With humiliating eliminations from France’s presidential vote on Sunday, the historic rightwing Republicans party joins the Socialists in facing a moment of truth—rebuild a viable political project or risk consignment to the history books.
Republicans candidate Valerie Pecresse finished in fifth place according to projections after failing to woo back voters who turned to centrist upstart Emmanuel Macron or the far right of Marine Le Pen, who both advanced to the April 24 run-off.
The blow was all the more devastating as the Republicans party traces its roots to Charles de Gaulle, the revered World War II Resistance hero who built the foundations of the all-powerful French presidency.
“I had to fight a battle on two fronts, between the president’s party and the extremes that joined forces to divide and beat the republican right,” Pecresse said after her defeat.
“This result is obviously a personal and collective disappointment.”
Changing political landscape
With parliament elections looming in June, Republicans must now rethink their strategy and craft a conservative message in tune with voters expectations—and perhaps even drop their opposition to joining with far-right forces that have steadily gained traction in France.
“They’ve been in the opposition for 10 years now—that should have been enough time to have a programme and some strong candidates,” said Dominique Reynie of the Fondapol think-tank in Paris.
The party still has control of the Senate and of municipal councils across France, but its leaders appear unable to find a national heavyweight since Nicolas Sarkozy’s presidential defeat in 2012.
“We’re seeing a recomposition of French political life, with this new polarity between centrists and the far right,” said Gaspard Estrada, a political scientist at Sciences Po university in Paris.
“The traditional governing parties, the Socialists and Republicans, together got less than 10 percent of the votes—that speaks volumes about France’s political evolution,” he said.
Macron will be prevented from seeking re-election in 2027 under French term limits. His upstart centrist party has produced no obvious successors, meaning the jockeying has already begun to take his place.
Le Pen has said this is her last presidential campaign, but her strong showing makes it likely she will remain a powerful force to be reckoned with.
The Republicans will also have to contend with Macron’s former prime minister Edouard Philippe, whose popularity on the right has soared since taking over as mayor of Le Havre.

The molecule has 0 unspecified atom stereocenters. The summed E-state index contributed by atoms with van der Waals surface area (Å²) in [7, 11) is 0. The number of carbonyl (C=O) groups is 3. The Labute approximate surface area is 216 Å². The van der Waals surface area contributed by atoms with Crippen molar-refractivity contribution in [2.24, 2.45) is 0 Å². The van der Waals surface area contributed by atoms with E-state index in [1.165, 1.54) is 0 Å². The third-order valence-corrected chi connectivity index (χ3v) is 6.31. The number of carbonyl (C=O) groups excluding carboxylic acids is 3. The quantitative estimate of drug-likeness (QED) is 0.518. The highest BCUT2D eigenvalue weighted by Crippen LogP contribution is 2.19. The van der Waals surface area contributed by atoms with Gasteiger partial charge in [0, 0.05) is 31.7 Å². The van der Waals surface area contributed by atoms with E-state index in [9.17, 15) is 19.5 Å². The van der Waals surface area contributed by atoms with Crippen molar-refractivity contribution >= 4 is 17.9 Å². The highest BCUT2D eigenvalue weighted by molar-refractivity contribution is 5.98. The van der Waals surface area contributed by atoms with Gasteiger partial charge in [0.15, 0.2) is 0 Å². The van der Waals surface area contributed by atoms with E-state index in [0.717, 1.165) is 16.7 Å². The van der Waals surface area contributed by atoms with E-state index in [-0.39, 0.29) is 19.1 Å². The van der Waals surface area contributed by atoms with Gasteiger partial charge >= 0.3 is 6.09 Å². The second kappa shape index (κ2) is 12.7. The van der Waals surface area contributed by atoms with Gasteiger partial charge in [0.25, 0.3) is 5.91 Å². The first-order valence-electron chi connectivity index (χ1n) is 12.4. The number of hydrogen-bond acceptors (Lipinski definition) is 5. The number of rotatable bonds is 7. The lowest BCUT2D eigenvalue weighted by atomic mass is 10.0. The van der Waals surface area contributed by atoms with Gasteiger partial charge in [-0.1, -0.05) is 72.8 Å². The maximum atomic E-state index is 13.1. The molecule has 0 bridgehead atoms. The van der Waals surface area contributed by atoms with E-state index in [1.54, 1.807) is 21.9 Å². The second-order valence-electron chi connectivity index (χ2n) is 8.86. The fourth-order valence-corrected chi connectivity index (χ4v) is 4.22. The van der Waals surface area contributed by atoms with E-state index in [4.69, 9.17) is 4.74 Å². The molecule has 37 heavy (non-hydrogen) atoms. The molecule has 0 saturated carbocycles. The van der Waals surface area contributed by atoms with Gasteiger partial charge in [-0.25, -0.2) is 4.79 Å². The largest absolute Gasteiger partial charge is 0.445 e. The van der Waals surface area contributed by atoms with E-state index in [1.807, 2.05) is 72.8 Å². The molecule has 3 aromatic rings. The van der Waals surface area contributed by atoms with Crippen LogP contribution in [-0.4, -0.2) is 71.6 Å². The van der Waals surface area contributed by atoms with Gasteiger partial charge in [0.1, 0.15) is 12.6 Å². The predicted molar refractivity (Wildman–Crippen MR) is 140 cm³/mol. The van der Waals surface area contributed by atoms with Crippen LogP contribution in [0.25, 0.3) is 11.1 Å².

He has formed his own party, Horizons, and is widely expected to try to recruit more from Macron’s Republic on the Move party—a vehicle that has failed to establish any on-the-ground presence in city halls or regional councils.
The challenge is even more daunting for the leftwing Socialists, whose candidate Anne Hidalgo scored just barely two percent according to projections—below the five-percent threshold required to have campaign expenses reimbursed by the state.
“In 2017 we saw the Socialist party explode, and in this vote we’re probably going to see the explosion of the Republicans,” Remi Lefebvre, a political scientist at the University of Lille told the Grand Continent political journal.
The party’s ranks have dwindled for decades as France’s political landscape shifted to the right. More recently, leftwing voters backed Macron or embraced the revolutionary rhetoric of Jean-Luc Melenchon—who far outpaced the Socialists with a projected score of around 21 percent.
“The left has never been able to recover the working classes…,” said Reynie. “Instead of reinventing itself the party stuck with the bureaucratic middle classes and civil servants—It’s not necessarily bad, but it’s not enough.”
Yet neither Melenchon nor the Greens nor the Communist candidates—all of whom trounced Hidalgo on Sunday—have shown any interest in an alliance.
“Tonight I make a solemn call for leftwing and environmental forces, on social forces, on citizens ready to commit to build together a pact for social and environmental justice for the parliament elections,” Socialist Party leader Olivier Faure said Sunday.
If the Socialists again lose parliament seats in June—they currently have just 25 — state funding for their party will fall even more, putting them in dire financial straits just years after selling their iconic Paris headquarters.
“They tried to present themselves as a social-ecological party… but without clearly laying out an original doctrine,” said Frederic Sawicki, a political scientist at the Pantheon-Sorbonne University in Paris.
“If this very bad score for the presidency is followed by a debacle in the parliament elections, the party’s survival in its current form will be in question,” he said.